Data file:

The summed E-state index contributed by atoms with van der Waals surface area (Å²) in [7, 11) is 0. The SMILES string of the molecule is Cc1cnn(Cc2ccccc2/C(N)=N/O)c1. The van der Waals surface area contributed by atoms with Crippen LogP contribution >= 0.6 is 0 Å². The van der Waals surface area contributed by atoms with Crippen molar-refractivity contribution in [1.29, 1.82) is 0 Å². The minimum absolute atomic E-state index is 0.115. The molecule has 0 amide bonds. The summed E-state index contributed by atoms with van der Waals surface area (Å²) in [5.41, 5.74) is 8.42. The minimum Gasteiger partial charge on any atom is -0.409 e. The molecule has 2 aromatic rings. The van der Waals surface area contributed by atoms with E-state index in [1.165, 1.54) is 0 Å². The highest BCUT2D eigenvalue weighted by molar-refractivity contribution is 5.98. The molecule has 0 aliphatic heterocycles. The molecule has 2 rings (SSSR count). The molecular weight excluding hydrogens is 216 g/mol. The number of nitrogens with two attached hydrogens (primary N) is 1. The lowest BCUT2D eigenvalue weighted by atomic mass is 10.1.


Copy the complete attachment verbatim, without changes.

The summed E-state index contributed by atoms with van der Waals surface area (Å²) in [7, 11) is 0. The SMILES string of the molecule is Cc1cnn(Cc2ccccc2/C(N)=N/O)c1. The van der Waals surface area contributed by atoms with Crippen LogP contribution >= 0.6 is 0 Å². The van der Waals surface area contributed by atoms with Crippen molar-refractivity contribution in [1.29, 1.82) is 0 Å². The minimum absolute atomic E-state index is 0.115. The molecule has 0 amide bonds. The summed E-state index contributed by atoms with van der Waals surface area (Å²) in [5.41, 5.74) is 8.42. The minimum Gasteiger partial charge on any atom is -0.409 e. The molecule has 2 aromatic rings. The van der Waals surface area contributed by atoms with E-state index in [1.165, 1.54) is 0 Å². The highest BCUT2D eigenvalue weighted by molar-refractivity contribution is 5.98. The molecule has 0 aliphatic heterocycles. The molecule has 2 rings (SSSR count). The molecular weight excluding hydrogens is 216 g/mol. The number of nitrogens with two attached hydrogens (primary N) is 1. The lowest BCUT2D eigenvalue weighted by atomic mass is 10.1.